‘VW must not be let off the hook, the Government should intervene and stand up for UK consumers.’

If you think UK VW owners should also receive compensation, join almost 80,000 others by signing our petition.


Volkswagen should offer to buy the cars from owners At a top price plus extra according to the mileage used

There’s a whole new area of manufacturer liability opening up now. First it was the smart phones with the cracked screens, then the smart TVs that can no longer get various apps or media, now we have cars that are so smart they can falsify official test results. In each case the law does not seem to be smart enough to deal with it and manufacturers argue their way out of any liability to compensate the purchaser. At least VW are offering a fix but I consider it unlikely that any owners will get anything more than a token for their adversity in buying a Volkswagen diesel. As for the planet and the population at large who have suffered the effects of smoky cars they will get nothing until every one of those vehicles has been rectified. Given that some of them are with their second or third owner already that will never happen.

The cars are no smokier now than when first purchased so what’s to compensate for?
I cannot believe people now saying they would never have purchased the cars if they had known about the testing issues, I doubt whether the emissions were ever part of their purchasing decisions so shouting now seems like those women with the divorce big-money scenario.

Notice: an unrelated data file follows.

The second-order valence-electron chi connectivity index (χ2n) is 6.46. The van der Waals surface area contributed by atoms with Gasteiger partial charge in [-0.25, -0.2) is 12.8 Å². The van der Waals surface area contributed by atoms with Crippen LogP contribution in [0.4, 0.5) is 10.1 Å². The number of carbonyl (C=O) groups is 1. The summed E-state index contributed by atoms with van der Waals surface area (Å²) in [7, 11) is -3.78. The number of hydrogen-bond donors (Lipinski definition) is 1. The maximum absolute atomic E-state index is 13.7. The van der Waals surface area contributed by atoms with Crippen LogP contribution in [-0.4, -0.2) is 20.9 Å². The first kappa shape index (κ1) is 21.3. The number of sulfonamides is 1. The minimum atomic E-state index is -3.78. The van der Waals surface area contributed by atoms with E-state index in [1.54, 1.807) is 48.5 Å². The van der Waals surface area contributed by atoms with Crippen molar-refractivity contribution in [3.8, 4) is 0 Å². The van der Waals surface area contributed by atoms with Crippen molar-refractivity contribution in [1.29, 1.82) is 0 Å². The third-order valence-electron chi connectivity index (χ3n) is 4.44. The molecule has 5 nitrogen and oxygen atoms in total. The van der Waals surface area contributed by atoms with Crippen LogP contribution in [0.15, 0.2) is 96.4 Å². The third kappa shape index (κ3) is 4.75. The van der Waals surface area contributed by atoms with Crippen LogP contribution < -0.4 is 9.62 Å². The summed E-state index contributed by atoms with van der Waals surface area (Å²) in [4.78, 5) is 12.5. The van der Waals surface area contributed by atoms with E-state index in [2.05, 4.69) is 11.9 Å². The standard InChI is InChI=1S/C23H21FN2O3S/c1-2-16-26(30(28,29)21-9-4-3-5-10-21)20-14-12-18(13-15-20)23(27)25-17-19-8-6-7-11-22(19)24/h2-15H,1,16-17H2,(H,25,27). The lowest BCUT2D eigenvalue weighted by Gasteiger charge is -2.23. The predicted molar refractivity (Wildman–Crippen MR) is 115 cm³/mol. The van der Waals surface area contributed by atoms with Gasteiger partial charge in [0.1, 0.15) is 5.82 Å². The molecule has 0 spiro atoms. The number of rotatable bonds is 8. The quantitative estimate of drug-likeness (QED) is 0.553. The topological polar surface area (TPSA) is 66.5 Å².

If they had not falsified the test results these cars would not have been on the road in the first place as they would have been disqualified. The environment is the loser.

John, absolutely. What I cannot understand is the stupidity of VW doing this. The chances of being found out at some point – test quizzing as now, a disgruntled employee telling all, for example – and the consequences particularly in the States seem so likely that you wonder just how it could have been contemplated.

Other manufacturers seem to make engines that pass the test without cheating (I live in hope). Perhaps it was the lure of developing a huge American market, with no local competition, that was the bait. Just speculation.

The environment that loses out most is in congested towns and cities. Here the pollution builds up. On-the-road pollution is more than tests show from most vehicles so my view is we should limit the vehicles we allow to access these areas. Otherwise we are simply obeying rules but not improving the environment.

Owners should have the full backing of the law to return their cars for a full refund as they have been mis-sold